Former OSU wrestler sought compensation from school over sex abuse allegations

Former OSU wrestler sought compensation from school over sex abuse allegations
© Greg Nash

A former Ohio State University wrestler who came forward with allegations last week that a doctor sexually abused athletes on the team sought compensation from the school last month, according to a copy of an email obtained by The Hill.

In an email sent to both OSU and the law firm conducting an independent investigation, former OSU wrestler Mike DiSabato said he had no intention of causing a “public relations nightmare” but warned that he would “pursue other avenues toward resolution” if a meeting was not set up with university representatives to discuss a potential settlement for the victims.


OSU confirmed that it received letter from DiSabato on June 26, first reported by The Columbus Dispatch on Wednesday, but offered no further comment. 

The email was also sent to Ohio state Sen. Joe Schiavoni (D), who confirmed to The Hill that he received the email.

“Our intent is to expeditiously reach a negotiated settlement, without conflict, that compensates the victims for the trauma they have suffered because of this sex abuse, deals with the individual that knew of this situation, but chose to do nothing about it, and corrects the atmosphere that may still at exist at OSU,” DiSabato wrote. “I request a meeting with all OSU representatives deemed appropriate within the next two weeks to commence the settlement discussions in this matter.”

“If I do not hear from you within this time period, I will assume OSU does not wish to enter into discussions with the victims directly and will be forced to pursue other avenues towards resolution,” added DiSabato, who noted he was not yet represented by counsel. “At that point we will all lose the opportunity to control the extent of the public relations damage and the true winners in this situation, as in the case with Michigan State, will be the lawyers.”

A week after sending the letter, DiSabato and at least four other wrestlers have come forward claiming that powerful conservative Rep. Jim JordanJames (Jim) Daniel JordanRod Rosenstein’s final insult to Congress: Farewell time for reporters but not testimony House conservatives blast border deal, push Trump to use executive power Cohen to testify before three congressional panels before going to prison MORE (R-Ohio) knew of or must have known about allegations of sexual abuse against Dr. Richard Strauss while Jordan was an assistant wrestling coach at OSU decades ago.

OSU launched an independent investigation in April into the allegations against Strauss and whether enough was done to protect the students. Strauss killed himself in 2005.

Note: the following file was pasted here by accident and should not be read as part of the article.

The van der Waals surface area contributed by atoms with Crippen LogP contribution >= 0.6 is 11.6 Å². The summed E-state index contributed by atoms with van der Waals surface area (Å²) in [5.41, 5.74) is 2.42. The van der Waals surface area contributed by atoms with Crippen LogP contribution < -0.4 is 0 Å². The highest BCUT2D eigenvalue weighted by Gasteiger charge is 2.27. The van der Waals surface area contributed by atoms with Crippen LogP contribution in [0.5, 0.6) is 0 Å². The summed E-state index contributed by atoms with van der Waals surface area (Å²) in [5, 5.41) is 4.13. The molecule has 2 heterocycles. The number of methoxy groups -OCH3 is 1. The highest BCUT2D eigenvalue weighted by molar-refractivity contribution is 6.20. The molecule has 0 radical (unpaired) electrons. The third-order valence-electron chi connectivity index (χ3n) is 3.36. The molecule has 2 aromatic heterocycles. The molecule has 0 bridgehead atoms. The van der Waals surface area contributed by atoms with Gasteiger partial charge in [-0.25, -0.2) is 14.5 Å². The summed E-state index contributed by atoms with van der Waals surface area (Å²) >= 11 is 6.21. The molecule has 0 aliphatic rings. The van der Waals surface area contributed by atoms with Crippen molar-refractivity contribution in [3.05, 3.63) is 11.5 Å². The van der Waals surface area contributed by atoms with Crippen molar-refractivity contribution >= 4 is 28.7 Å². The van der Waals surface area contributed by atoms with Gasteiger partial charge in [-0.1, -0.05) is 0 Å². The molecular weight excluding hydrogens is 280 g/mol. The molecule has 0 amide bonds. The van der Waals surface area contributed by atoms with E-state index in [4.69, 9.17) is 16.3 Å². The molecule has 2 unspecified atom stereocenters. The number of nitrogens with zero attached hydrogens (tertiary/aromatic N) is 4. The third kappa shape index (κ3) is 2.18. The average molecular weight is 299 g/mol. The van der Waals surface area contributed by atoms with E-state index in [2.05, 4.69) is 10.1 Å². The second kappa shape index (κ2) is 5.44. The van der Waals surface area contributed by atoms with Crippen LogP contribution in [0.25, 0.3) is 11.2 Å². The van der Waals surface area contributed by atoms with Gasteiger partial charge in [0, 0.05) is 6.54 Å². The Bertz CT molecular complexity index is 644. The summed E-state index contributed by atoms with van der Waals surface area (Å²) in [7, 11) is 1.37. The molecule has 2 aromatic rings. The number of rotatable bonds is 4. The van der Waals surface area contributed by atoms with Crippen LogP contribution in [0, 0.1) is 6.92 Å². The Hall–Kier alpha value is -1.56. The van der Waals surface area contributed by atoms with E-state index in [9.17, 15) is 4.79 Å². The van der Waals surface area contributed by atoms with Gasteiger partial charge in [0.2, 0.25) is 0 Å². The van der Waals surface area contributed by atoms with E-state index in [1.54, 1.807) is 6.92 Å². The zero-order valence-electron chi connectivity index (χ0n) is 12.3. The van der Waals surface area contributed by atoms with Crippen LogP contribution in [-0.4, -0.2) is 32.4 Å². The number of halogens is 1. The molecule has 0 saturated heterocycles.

But the latest accusations against Jordan have thrown the investigation into the national spotlight.

“Doc Strauss was a serial groper of our bodies, including of our testicles,” DiSabato told CNN last week. “I consider Jim a friend, but for whatever reason, he has made the decision to deny something that absolutely happened. He had knowledge of it. His locker was next to Doc Strauss.”

Other former Buckeye wrestlers, like Nick Nutter, say they experienced sexual abuse at the hands of Strauss, but say they believe Jordan was unaware of what was going on.

Fourteen other wrestlers went on the record Tuesday to refute claims that Jordan knew or must have known that student athletes were allegedly being abused by Strauss in the 1980s and '90s.

“Jim Jordan was almost intimidatingly a goody two-shoes. I never heard the man cuss. If I was near him, I would never even say the word penis because I would hate for him to judge me and think I’m a sinner and deviant,” Nutter told The Hill in a telephone interview on Wednesday. “Of all people, he is the guy I would never, ever tell. Because 1. I’m embarrassed and 2. I wouldn’t want him to think I’m a deviant person.”

Nutter said Strauss would make excuses to grope his genitalia — such as “checking his lymph nodes” — even when he would go in with a broken finger.

The All-American wrestler says every time he was injured, he would grapple with whether it was worth a visit to Strauss.

“Every time I got hurt I would think, how bad is it? Will it go away on its own? I figured my co-pay was a groping to get medicine,” he told The Hill. “I probably let some sicknesses go on because I didn’t want to go see Dr. Strauss.”

Jordan, who has adamantly denied he knew about the allegations of abuse, has called the timing of the accusations against himself “suspicious.” In an interview with Fox News last week, Jordan also pointed out that DiSabato has a criminal record and has said the wrestler has a “vendetta” against Jordan’s family and the school.

DiSabato has a long history of litigation, including a 2007 suit against OSU over a merchandising dispute, according to the university’s student newspaper.